Preliminary idea could enable Vero Beach to exit FMPA for $108 million
Editor’s note: The original 2013 purchase and sale agreement between Vero Beach and Florida Power and Light included a provision for $50 million to be paid to the Orlando Utilities Commission to assume Vero Beach’s position in three FMPA power projects. Subsequent negotiations called for a payment of $52 million to the FMPA to absorb Vero Beach’s power purchase commitments for several years, before they were to be assumed permanently by the OUC. Left unresolved in the original agreement was how Vero Beach would settle its commitments to the FMPA’s All Requirements Project (ARP). The preliminary proposal announced by the FMPA today would address all of Vero Beach’s commitment to the FMPA, including contingent liabilities. Today’s preliminary proposal, with a total price of $108 million, will at least be a starting point for renewed negotiations between Vero Beach and FPL. Vero Beach will still need to negotiate and end to its wholesale power purchase agreement with the Orlando Utilities Commission.
Florida Municipal Power Agency (FMPA) provided preliminary information to its member cities today on an option for Vero Beach to transfer its FMPA power projects to other cities so that Vero Beach can sell its electric system.
Vero Beach currently participates in three FMPA power projects—two coal units and one nuclear unit—for a total of 51 megawatts (MW) of electricity. The 13 cities in FMPA’s All-Requirements Project (ARP) have excess generation capacity but would consider taking the additional power if compensated for the increased costs and risks.
FMPA staff’s preliminary analysis suggests that Vero Beach pay $76 million to cover the difference in cost between the projects’ average of approximately $95 per megawatt hour (MWh) and the market price for electricity of approximately $28 per MWh.
In addition, the ARP cities would assume additional, uncontrollable risks related to the projects, such as unplanned capital expenditures, nuclear decommissioning, spent nuclear fuel disposal and other plant retirement costs, which are preliminarily estimated at $32 million. “As we talk with Vero Beach about these uncontrollable risks, we might find that another entity would be better suited to understand and assume these risks and be able to do so at a lower cost to Vero Beach,” said FMPA General Manager and CEO Jacob Williams.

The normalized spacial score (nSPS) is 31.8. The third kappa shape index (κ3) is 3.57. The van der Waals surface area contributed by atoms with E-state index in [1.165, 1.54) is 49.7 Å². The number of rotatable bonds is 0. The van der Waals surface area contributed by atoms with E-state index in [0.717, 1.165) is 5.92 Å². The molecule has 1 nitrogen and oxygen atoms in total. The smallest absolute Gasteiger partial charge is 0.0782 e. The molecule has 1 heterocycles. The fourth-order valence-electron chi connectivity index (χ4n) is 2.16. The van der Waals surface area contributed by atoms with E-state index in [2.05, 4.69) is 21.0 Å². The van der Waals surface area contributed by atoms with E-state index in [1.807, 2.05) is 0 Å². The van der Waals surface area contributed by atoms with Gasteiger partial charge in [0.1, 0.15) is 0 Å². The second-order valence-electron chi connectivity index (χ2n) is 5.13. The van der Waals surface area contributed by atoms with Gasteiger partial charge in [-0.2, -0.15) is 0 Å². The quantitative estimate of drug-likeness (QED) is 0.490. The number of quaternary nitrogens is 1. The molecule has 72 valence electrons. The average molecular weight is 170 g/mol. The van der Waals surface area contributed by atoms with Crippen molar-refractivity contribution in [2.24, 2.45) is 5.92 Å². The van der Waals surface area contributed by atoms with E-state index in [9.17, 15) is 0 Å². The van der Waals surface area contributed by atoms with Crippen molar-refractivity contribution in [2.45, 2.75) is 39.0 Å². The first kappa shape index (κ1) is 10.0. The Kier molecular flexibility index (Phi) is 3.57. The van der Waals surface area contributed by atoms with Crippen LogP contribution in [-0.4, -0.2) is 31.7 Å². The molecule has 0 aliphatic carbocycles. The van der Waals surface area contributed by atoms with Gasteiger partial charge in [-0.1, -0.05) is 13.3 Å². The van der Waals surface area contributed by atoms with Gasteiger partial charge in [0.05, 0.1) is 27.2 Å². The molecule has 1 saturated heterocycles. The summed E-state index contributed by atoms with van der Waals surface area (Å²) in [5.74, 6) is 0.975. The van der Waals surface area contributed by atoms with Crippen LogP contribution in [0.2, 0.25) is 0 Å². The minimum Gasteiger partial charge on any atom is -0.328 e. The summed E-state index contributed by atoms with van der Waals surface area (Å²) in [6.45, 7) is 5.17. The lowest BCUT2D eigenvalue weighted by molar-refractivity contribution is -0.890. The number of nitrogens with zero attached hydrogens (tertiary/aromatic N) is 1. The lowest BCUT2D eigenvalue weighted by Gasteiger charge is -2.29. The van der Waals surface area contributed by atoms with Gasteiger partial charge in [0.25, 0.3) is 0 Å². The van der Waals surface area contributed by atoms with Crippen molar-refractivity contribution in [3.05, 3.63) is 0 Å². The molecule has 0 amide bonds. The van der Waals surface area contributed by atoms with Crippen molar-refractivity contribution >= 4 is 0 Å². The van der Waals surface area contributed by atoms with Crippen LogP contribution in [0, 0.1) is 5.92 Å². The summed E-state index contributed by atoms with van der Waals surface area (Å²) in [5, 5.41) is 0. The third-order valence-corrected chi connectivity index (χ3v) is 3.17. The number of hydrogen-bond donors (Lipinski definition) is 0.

“FMPA’s 13 ARP member cities want to be accommodating to Vero Beach, and we believe this proposal is a step in that direction,” said Williams. “This option attempts to strike the balance of providing a path for Vero Beach to achieve its goal, while protecting citizens in the cities—like Fort Pierce, Clewiston and the others—who do not want to pay more for electricity or take on additional unknown and uncontrollable long-term risk for which they are not compensated to let Vero Beach out of its contracts early.”
The above-market power costs are comparable to recent purchases by Florida Power & Light (FPL) of two coal-fired generating units. FPL received approval from the Florida Public Service Commission to buy and close two coal units. FPL paid approximately $1 billion to purchase 580 MW of coal generation capacity, or about $1.7 million per MW.
If FMPA used FPL’s cost per MW, the valuation of Vero Beach’s 51 MW would be $85 million.
FMPA estimates the timetable for developing the transfer agreements and seeking approval from all required stakeholders would take at least 12 months. The third parties that must approve such a transaction includes bond trustees, credit rating agencies, bond insurers, individual FMPA cities, the primary owner-operators of the generating units, and potentially others.
FMPA’s member cities will discuss the proposal at a public meeting on Feb. 16 in the agency’s Orlando office. Attached, is a fact sheet with additional information on the option to help Vero Beach exit FMPA’s contracts.